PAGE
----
Alexander, the King of Macedonia, leads his legions against the giant Persian Empire. After defeating the Persians he leads his Army across the then known world venturing further than any Westerner had ever gone all the way to India. Written by
The scene where the men mutiny is a combination of two separate mutinies. In India, the men refused to march on, and Alexander claimed he would go on with his Asian troops. This threat failed, and they turned back. The second mutiny was when it became clear that Alexander wanted to send his veterans home and replace them with Asians. The men claimed that they would all leave with the veterans, but this time it was clear that Alexander very well could replace them with more than competent Persian soldiers. After the execution of the ringleaders (shown in the compressed combination in the film) the men begged forgiveness. One inaccuracy between history and film is that the general Craterus did not publicly speak out at either mutiny. See more »
Our world is gone now. Smashed by the wars. Now I am the keeper of his body, embalmed here in the Egyptian ways. I followed him as Pharaoh, and have now ruled 40 years. I am the victor. But what does it all mean when there is not one left to remember - the great cavalry charge at Gaugamela, or the mountains of the Hindu Kush when we crossed a 100,000-man army into India? He was a god, Cadmos. Or as close as anything I've ever seen.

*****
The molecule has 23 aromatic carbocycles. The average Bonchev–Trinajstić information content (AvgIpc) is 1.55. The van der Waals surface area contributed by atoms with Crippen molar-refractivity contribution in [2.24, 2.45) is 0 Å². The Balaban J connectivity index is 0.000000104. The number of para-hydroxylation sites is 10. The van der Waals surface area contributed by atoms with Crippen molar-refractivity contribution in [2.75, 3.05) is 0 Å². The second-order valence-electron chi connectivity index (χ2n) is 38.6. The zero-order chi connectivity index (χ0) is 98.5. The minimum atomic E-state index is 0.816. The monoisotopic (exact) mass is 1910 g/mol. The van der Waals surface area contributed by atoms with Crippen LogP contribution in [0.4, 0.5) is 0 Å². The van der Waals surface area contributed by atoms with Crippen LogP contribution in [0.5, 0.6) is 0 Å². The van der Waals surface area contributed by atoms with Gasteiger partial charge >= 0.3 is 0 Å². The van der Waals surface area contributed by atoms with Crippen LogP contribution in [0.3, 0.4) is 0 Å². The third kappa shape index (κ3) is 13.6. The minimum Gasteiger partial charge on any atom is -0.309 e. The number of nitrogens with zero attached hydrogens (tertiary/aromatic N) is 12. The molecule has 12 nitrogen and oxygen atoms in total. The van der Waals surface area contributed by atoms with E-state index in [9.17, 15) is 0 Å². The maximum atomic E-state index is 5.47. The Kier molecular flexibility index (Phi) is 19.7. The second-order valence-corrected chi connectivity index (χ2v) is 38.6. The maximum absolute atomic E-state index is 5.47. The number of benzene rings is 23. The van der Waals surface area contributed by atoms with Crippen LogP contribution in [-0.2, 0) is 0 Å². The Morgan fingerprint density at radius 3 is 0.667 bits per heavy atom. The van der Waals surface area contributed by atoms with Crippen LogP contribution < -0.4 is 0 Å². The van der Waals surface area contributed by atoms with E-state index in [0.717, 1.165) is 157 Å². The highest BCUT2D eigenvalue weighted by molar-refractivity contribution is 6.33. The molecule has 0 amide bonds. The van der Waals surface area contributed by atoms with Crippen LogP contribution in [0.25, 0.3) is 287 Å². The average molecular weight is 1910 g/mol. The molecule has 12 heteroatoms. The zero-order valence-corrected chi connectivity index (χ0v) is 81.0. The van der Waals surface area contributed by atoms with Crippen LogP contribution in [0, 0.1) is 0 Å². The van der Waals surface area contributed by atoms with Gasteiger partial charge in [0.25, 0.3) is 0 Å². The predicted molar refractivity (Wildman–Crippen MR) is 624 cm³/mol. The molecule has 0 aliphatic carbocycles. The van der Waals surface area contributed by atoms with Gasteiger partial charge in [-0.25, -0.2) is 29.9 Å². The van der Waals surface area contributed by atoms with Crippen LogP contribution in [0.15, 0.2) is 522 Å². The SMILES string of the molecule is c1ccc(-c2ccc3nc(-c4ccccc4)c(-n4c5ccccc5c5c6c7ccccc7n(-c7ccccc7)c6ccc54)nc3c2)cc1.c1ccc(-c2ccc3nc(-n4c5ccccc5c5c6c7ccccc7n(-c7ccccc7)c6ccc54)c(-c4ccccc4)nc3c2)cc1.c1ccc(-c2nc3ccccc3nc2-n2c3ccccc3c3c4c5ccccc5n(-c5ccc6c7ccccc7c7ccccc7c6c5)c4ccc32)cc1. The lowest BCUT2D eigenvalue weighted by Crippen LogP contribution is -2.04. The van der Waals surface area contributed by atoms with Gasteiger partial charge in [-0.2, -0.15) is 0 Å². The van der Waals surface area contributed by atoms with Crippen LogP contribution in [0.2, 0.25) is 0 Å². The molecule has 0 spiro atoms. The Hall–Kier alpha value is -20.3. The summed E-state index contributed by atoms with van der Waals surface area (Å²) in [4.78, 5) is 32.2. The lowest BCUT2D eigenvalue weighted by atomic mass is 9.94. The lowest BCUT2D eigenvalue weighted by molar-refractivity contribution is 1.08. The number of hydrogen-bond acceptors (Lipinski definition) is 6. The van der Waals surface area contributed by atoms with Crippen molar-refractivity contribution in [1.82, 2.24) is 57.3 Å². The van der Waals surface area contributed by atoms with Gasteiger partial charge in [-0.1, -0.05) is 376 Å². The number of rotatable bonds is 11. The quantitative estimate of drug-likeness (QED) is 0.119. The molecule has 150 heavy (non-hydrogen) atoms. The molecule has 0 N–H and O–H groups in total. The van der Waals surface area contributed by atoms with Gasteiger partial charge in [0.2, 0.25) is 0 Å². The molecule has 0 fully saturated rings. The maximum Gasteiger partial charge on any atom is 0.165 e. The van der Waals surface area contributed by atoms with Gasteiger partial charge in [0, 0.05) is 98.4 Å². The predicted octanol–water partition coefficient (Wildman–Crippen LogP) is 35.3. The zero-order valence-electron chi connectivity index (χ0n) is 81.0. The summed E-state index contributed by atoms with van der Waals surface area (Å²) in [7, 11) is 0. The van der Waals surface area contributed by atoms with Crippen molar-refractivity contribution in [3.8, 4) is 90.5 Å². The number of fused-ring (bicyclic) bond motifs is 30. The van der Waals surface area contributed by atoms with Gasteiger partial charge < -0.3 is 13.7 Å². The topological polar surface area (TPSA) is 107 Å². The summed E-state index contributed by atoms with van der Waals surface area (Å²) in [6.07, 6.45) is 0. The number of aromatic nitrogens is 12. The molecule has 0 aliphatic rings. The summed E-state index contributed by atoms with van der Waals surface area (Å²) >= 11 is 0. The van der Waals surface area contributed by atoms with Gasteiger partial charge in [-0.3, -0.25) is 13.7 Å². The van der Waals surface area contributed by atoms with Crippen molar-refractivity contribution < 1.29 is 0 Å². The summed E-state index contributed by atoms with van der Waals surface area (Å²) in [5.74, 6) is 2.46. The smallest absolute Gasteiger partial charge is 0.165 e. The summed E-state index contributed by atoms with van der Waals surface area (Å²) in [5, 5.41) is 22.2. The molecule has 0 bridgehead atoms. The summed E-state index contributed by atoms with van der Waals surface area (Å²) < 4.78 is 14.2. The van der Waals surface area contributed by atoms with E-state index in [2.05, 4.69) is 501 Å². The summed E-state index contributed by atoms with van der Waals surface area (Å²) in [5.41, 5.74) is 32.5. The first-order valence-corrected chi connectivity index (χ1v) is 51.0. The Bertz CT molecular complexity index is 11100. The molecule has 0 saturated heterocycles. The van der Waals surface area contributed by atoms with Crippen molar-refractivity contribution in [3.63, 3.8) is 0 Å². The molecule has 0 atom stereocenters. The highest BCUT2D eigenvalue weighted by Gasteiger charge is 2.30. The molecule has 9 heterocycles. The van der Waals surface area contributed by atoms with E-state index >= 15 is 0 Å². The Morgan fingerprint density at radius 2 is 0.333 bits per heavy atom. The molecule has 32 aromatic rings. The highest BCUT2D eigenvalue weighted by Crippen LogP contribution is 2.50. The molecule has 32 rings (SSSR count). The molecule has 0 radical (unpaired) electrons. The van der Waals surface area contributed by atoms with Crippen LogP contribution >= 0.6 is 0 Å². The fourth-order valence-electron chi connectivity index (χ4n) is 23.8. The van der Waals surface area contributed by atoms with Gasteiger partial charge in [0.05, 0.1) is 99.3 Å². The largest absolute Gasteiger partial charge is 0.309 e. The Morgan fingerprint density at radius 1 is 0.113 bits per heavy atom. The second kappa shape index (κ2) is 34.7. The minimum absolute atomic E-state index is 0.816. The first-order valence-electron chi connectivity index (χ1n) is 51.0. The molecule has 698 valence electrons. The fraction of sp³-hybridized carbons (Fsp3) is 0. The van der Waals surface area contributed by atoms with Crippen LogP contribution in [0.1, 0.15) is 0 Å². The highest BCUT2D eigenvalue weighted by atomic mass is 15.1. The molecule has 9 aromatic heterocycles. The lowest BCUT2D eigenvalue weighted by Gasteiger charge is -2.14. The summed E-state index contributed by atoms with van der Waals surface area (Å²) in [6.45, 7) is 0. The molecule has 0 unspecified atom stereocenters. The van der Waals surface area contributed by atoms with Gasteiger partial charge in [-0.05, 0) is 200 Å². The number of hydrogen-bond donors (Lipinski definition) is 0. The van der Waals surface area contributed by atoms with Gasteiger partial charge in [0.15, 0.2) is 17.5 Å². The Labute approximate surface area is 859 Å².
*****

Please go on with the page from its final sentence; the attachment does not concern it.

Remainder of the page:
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If there have been five films in my life that left the most indelible impression on me, holding me immobilized on my chair watching until the last credit has disappeared while everybody else is already leaving, talking to myself while going home, three of them were connected to Oliver Stone one way or another (Midnight Express being the first). Alexander is the latest one. Why Alexander is Great? Because it was made by a visionary about another visionary, because it is true to itself, to the legacy, to history, because it doesn't sell off, because it is not your typical popcorn blockbuster, and most of all because, steering away from creating a cartoon-like, hollow and fake "Super-Man" (Troy's Achilles) it focuses on the Man Alexander. The Hu-Man Alexander. Without concessions to what's popular, what's expected, what's commercial, what's understandable. This is a director that doesn't mince words or films. You can tell I am still under the spell. People mention the sexual orientation thing, either to complain about too much or too little. Don't judge the Ancient World by today's or yesterday's standards. Men in Ancient Greece had Friendships (albeit not necessarily platonic ones), not Relationships. People mention the accents. Alexander was born in Ancient Macedonia (not to be confused with today's Balcan state of the same name, please) and therefore would have spoken heavily-accented Greek, Olympias was born from Epirus, Roxanne could muster very little Greek since she was a "barbarian" (meaning non-Greek back then) and Alexander's soldiers came from all over Southern Balkan, Minor Asia etc. I found the choice of Irish over British or American (reserved to Athenians for instance) accent, and the use in the film of many different accents a particularly clever one. People dismiss the eagle's overflight. Read about omens from the gods, they were very important for the Ancients. People want full visibility during the battles (why don't you see a John Wayne film then, all the dead are hidden from view and the heroes are never afraid or confused), people want more battles or events (and yet complain about how long the film is), people want their money back. I could go on and on here but there is no use. See the film again. Read a book. Open your eyes. Ask questions. Undefeated yet mortal, great yet flawed, larger-than-life yet human, Alexander has left a mark in the histories of so many peoples for a reason, and yet, the film has no more chances to be understood by his viewers than the king himself from his soldiers and childhood friends. Typical and sad.
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